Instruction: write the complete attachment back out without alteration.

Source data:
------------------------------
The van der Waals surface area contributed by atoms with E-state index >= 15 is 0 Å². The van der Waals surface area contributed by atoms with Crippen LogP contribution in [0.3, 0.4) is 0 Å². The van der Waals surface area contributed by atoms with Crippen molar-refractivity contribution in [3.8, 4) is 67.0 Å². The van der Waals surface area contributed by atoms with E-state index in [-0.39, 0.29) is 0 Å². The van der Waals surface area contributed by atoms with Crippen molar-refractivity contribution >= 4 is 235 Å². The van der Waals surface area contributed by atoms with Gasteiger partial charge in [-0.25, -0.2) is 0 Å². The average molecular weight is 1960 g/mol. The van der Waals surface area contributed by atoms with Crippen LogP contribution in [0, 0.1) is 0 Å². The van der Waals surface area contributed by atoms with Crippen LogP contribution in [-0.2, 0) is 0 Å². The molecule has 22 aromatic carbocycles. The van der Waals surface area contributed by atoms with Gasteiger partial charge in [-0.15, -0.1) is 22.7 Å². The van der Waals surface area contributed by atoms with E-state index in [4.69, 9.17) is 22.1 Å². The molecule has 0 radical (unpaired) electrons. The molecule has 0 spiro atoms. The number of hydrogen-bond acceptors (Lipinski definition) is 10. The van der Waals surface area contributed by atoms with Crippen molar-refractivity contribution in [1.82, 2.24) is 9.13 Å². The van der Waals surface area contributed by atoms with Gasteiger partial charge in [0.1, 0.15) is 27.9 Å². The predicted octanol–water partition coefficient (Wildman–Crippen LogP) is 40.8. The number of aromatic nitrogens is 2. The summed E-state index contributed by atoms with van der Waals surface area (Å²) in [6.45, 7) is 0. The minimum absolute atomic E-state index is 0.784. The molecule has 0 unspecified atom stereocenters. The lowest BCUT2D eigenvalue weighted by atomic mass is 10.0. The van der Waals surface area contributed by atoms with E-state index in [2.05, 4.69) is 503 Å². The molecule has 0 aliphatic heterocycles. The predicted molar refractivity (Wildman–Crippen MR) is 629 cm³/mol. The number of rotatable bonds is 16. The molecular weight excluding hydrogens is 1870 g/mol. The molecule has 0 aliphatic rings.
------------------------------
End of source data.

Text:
The van der Waals surface area contributed by atoms with E-state index >= 15 is 0 Å². The van der Waals surface area contributed by atoms with Crippen LogP contribution in [0.3, 0.4) is 0 Å². The van der Waals surface area contributed by atoms with Crippen molar-refractivity contribution in [3.8, 4) is 67.0 Å². The van der Waals surface area contributed by atoms with E-state index in [-0.39, 0.29) is 0 Å². The van der Waals surface area contributed by atoms with Crippen molar-refractivity contribution >= 4 is 235 Å². The van der Waals surface area contributed by atoms with Gasteiger partial charge in [-0.25, -0.2) is 0 Å². The average molecular weight is 1960 g/mol. The van der Waals surface area contributed by atoms with Crippen LogP contribution in [0, 0.1) is 0 Å². The van der Waals surface area contributed by atoms with Crippen LogP contribution in [-0.2, 0) is 0 Å². The molecule has 22 aromatic carbocycles. The van der Waals surface area contributed by atoms with Gasteiger partial charge in [-0.15, -0.1) is 22.7 Å². The van der Waals surface area contributed by atoms with E-state index in [4.69, 9.17) is 22.1 Å². The molecule has 0 radical (unpaired) electrons. The molecule has 0 spiro atoms. The number of hydrogen-bond acceptors (Lipinski definition) is 10. The van der Waals surface area contributed by atoms with Crippen molar-refractivity contribution in [1.82, 2.24) is 9.13 Å². The van der Waals surface area contributed by atoms with Gasteiger partial charge in [0.1, 0.15) is 27.9 Å². The predicted octanol–water partition coefficient (Wildman–Crippen LogP) is 40.8. The number of aromatic nitrogens is 2. The summed E-state index contributed by atoms with van der Waals surface area (Å²) in [6.45, 7) is 0. The minimum absolute atomic E-state index is 0.784. The molecule has 0 unspecified atom stereocenters. The lowest BCUT2D eigenvalue weighted by atomic mass is 10.0. The van der Waals surface area contributed by atoms with E-state index in [2.05, 4.69) is 503 Å². The molecule has 0 aliphatic heterocycles. The predicted molar refractivity (Wildman–Crippen MR) is 629 cm³/mol. The number of rotatable bonds is 16. The molecular weight excluding hydrogens is 1870 g/mol. The molecule has 0 aliphatic rings.